Being a very,very, very latecomer to art myself the best advice I can pass on is to do as many still life's as you can. Photos and books have there use but you will find drawing from life trains your eyes much better. If you can attend a life drawing class I would highly recommend doing that as well. I shall enjoy watching you progress.
draw everywhere..draw in classes, at the library, coffee shops, life drawing is the best, and it teaches you to be quick, use your lines effectively and efficiently
notice everything, observe the world as if it were a basic shape..it's becoming an addiction to draw everything and everyone i see :
and..yeah structural anatomy.
posemaniacs.com is another site
i wanna see some more! and dont forget to render out a few, learning how to control your values is equally important.
check out my book sometime!
Drawing doesnt come easy to most people at first. So dont feel like your alone on that one. But after time and a lot of drawings under your belt you will develop. Just make sure you learn from your mistakes rather than repeat them. So the search then is to find out what you are doing wrong. Thats all you need to do Keep em comin!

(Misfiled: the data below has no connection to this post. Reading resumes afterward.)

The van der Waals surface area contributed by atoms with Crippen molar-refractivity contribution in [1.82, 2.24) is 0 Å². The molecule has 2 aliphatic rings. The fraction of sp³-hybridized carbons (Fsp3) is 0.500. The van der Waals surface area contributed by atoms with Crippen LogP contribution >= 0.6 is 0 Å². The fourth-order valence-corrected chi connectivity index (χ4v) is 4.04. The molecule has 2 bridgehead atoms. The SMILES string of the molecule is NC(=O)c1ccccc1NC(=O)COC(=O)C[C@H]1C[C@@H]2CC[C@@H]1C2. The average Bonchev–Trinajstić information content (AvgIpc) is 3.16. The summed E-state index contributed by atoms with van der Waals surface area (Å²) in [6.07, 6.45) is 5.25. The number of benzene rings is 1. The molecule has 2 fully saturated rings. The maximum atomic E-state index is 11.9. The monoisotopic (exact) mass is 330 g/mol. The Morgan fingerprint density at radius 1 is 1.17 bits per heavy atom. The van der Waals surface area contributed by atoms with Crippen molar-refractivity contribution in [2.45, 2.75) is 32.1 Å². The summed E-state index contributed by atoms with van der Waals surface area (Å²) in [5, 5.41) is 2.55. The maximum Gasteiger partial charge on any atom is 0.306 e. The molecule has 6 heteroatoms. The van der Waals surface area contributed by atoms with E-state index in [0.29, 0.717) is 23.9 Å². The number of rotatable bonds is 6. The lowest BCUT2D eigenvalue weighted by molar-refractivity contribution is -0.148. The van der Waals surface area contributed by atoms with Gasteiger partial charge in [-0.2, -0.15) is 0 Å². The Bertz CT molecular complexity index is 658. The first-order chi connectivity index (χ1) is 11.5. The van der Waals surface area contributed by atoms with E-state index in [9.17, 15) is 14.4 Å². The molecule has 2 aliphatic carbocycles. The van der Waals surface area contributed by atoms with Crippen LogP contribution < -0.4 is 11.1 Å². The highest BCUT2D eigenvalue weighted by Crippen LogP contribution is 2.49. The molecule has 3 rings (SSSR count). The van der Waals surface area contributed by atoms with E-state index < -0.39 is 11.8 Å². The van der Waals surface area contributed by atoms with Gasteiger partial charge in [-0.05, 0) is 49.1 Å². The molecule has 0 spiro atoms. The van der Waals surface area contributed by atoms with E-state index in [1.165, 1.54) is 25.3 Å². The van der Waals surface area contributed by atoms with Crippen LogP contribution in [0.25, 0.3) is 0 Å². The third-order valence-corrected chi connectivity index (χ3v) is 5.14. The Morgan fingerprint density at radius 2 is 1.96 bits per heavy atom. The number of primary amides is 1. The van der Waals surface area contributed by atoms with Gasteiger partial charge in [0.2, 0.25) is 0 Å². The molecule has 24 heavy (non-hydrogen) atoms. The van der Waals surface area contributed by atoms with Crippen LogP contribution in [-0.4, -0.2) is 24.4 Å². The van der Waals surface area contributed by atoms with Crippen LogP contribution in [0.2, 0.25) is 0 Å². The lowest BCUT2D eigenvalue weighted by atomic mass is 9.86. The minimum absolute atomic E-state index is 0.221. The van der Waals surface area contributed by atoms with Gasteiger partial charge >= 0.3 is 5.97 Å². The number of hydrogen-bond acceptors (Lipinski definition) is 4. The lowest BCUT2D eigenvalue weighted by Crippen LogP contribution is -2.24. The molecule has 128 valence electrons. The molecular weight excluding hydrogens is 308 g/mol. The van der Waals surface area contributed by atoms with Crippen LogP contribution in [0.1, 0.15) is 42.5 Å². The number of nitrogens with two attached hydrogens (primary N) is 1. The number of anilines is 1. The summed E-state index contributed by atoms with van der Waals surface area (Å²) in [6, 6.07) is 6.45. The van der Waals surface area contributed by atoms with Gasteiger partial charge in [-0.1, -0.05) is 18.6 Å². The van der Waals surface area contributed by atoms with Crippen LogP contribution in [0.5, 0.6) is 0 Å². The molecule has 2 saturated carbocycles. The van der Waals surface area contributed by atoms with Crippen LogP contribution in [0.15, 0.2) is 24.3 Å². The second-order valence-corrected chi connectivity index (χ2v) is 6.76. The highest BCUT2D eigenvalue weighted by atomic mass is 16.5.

All of you have been so, so helpful. I honestly cannot thank you enough.
Drawings will be coming soon! I've mostly just been doing tiny studies and contours, but this weekend I hope to tackle some life drawings.
Been looking for a small, hard cover, non spiral sketchbook to take with me on a trip. Any suggestions? Or should I just take my big sketchbook? Choices, choices.
Thanks for stopping by my sketchbook jorvaa!
Looking really good so far. The key is to just remain consistent and keep drawing, you can only get better, so all of the time you spend drawing, even if your not happy with the results or progress you are improving. I've just started to get serious and I'm noticing that drawing is learned mostly subconsciously through repetition.
You are definitely on the right track though! Do some basic perspective studies and life drawings of simple objects. (Something I need to do more of!).
Once you are feeling more comfortable and want to start to tackle the human body just work on stick figures or with basic forms, gestures and go from there.
Another good, but somewhat boring exercise is to just fill pages with circles, ellipses, lines and curves.
I personally prefer the spiraled sketchbooks because you can fold them back if you have a small table or not much room, say on a bus or small table.
Some great material for learning gesture is from Glenn Vilppu's DVD's and Drawing Manual. For form and structure; Bridgman, Michael Hampton, Kevin Chen and Hogarth, etc can provide some great ways to break down the human body into simpler shapes.